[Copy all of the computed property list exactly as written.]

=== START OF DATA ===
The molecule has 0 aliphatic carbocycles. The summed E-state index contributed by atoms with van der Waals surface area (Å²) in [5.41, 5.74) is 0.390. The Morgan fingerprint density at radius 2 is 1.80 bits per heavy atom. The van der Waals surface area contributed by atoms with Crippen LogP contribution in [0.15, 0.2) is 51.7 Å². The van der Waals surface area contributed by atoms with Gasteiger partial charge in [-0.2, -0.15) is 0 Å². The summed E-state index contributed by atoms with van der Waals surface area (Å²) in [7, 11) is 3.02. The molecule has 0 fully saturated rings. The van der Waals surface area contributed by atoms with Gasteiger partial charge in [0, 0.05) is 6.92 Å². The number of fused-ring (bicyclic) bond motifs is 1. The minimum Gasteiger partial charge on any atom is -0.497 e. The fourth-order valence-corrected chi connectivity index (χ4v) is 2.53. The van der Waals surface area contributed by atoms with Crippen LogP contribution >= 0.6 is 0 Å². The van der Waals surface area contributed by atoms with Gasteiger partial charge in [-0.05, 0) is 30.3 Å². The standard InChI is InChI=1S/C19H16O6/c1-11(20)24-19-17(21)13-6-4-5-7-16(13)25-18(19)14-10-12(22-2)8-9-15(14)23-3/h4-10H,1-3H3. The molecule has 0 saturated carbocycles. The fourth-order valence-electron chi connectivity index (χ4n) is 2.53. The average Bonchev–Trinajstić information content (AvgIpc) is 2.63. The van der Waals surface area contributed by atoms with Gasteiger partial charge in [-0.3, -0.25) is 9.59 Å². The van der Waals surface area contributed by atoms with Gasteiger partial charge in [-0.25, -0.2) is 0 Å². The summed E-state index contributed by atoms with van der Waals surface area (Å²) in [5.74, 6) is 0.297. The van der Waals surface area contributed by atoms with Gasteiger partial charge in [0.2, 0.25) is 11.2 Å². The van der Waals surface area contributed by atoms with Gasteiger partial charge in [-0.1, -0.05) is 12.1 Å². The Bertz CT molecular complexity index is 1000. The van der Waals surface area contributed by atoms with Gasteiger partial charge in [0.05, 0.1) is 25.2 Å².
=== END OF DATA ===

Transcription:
The molecule has 0 aliphatic carbocycles. The summed E-state index contributed by atoms with van der Waals surface area (Å²) in [5.41, 5.74) is 0.390. The Morgan fingerprint density at radius 2 is 1.80 bits per heavy atom. The van der Waals surface area contributed by atoms with Crippen LogP contribution in [0.15, 0.2) is 51.7 Å². The van der Waals surface area contributed by atoms with Gasteiger partial charge in [-0.2, -0.15) is 0 Å². The summed E-state index contributed by atoms with van der Waals surface area (Å²) in [7, 11) is 3.02. The molecule has 0 fully saturated rings. The van der Waals surface area contributed by atoms with Gasteiger partial charge in [0, 0.05) is 6.92 Å². The number of fused-ring (bicyclic) bond motifs is 1. The minimum Gasteiger partial charge on any atom is -0.497 e. The fourth-order valence-corrected chi connectivity index (χ4v) is 2.53. The van der Waals surface area contributed by atoms with Crippen LogP contribution >= 0.6 is 0 Å². The van der Waals surface area contributed by atoms with Gasteiger partial charge in [-0.05, 0) is 30.3 Å². The standard InChI is InChI=1S/C19H16O6/c1-11(20)24-19-17(21)13-6-4-5-7-16(13)25-18(19)14-10-12(22-2)8-9-15(14)23-3/h4-10H,1-3H3. The molecule has 0 saturated carbocycles. The fourth-order valence-electron chi connectivity index (χ4n) is 2.53. The average Bonchev–Trinajstić information content (AvgIpc) is 2.63. The van der Waals surface area contributed by atoms with Gasteiger partial charge in [-0.3, -0.25) is 9.59 Å². The van der Waals surface area contributed by atoms with Gasteiger partial charge in [-0.25, -0.2) is 0 Å². The summed E-state index contributed by atoms with van der Waals surface area (Å²) in [5.74, 6) is 0.297. The van der Waals surface area contributed by atoms with Gasteiger partial charge in [0.2, 0.25) is 11.2 Å². The van der Waals surface area contributed by atoms with Gasteiger partial charge in [-0.1, -0.05) is 12.1 Å². The Bertz CT molecular complexity index is 1000. The van der Waals surface area contributed by atoms with Gasteiger partial charge in [0.05, 0.1) is 25.2 Å².